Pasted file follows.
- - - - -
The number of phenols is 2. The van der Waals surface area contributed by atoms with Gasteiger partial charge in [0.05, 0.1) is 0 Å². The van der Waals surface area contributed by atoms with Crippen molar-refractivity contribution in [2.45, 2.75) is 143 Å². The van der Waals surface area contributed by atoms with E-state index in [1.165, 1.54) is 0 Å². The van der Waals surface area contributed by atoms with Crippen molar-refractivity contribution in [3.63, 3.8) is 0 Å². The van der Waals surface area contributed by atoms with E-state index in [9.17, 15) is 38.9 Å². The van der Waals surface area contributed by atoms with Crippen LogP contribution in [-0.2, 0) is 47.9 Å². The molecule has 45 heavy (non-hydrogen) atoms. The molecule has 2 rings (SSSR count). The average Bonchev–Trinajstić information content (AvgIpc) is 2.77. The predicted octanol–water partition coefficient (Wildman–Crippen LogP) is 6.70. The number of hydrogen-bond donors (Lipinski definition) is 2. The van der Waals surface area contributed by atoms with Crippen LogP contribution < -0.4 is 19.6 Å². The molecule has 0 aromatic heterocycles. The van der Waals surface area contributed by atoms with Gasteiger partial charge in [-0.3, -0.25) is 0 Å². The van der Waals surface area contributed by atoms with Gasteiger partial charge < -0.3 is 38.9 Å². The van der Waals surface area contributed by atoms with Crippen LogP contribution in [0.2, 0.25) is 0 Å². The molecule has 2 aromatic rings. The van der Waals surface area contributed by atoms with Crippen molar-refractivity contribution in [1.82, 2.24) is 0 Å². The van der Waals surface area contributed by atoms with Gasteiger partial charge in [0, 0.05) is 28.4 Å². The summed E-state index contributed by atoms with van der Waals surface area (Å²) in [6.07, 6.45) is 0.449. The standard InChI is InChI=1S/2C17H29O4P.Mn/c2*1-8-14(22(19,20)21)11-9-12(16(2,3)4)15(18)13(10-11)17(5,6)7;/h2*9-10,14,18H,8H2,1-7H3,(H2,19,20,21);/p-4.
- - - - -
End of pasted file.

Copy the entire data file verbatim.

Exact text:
The number of phenols is 2. The van der Waals surface area contributed by atoms with Gasteiger partial charge in [0.05, 0.1) is 0 Å². The van der Waals surface area contributed by atoms with Crippen molar-refractivity contribution in [2.45, 2.75) is 143 Å². The van der Waals surface area contributed by atoms with E-state index in [1.165, 1.54) is 0 Å². The van der Waals surface area contributed by atoms with Crippen molar-refractivity contribution in [3.63, 3.8) is 0 Å². The van der Waals surface area contributed by atoms with E-state index in [9.17, 15) is 38.9 Å². The van der Waals surface area contributed by atoms with Crippen LogP contribution in [-0.2, 0) is 47.9 Å². The molecule has 45 heavy (non-hydrogen) atoms. The molecule has 2 rings (SSSR count). The average Bonchev–Trinajstić information content (AvgIpc) is 2.77. The predicted octanol–water partition coefficient (Wildman–Crippen LogP) is 6.70. The number of hydrogen-bond donors (Lipinski definition) is 2. The van der Waals surface area contributed by atoms with Crippen LogP contribution < -0.4 is 19.6 Å². The molecule has 0 aromatic heterocycles. The van der Waals surface area contributed by atoms with Gasteiger partial charge in [-0.3, -0.25) is 0 Å². The van der Waals surface area contributed by atoms with Gasteiger partial charge < -0.3 is 38.9 Å². The van der Waals surface area contributed by atoms with Crippen LogP contribution in [0.2, 0.25) is 0 Å². The molecule has 2 aromatic rings. The van der Waals surface area contributed by atoms with Crippen molar-refractivity contribution in [1.82, 2.24) is 0 Å². The van der Waals surface area contributed by atoms with Gasteiger partial charge in [0, 0.05) is 28.4 Å². The summed E-state index contributed by atoms with van der Waals surface area (Å²) in [6.07, 6.45) is 0.449. The standard InChI is InChI=1S/2C17H29O4P.Mn/c2*1-8-14(22(19,20)21)11-9-12(16(2,3)4)15(18)13(10-11)17(5,6)7;/h2*9-10,14,18H,8H2,1-7H3,(H2,19,20,21);/p-4.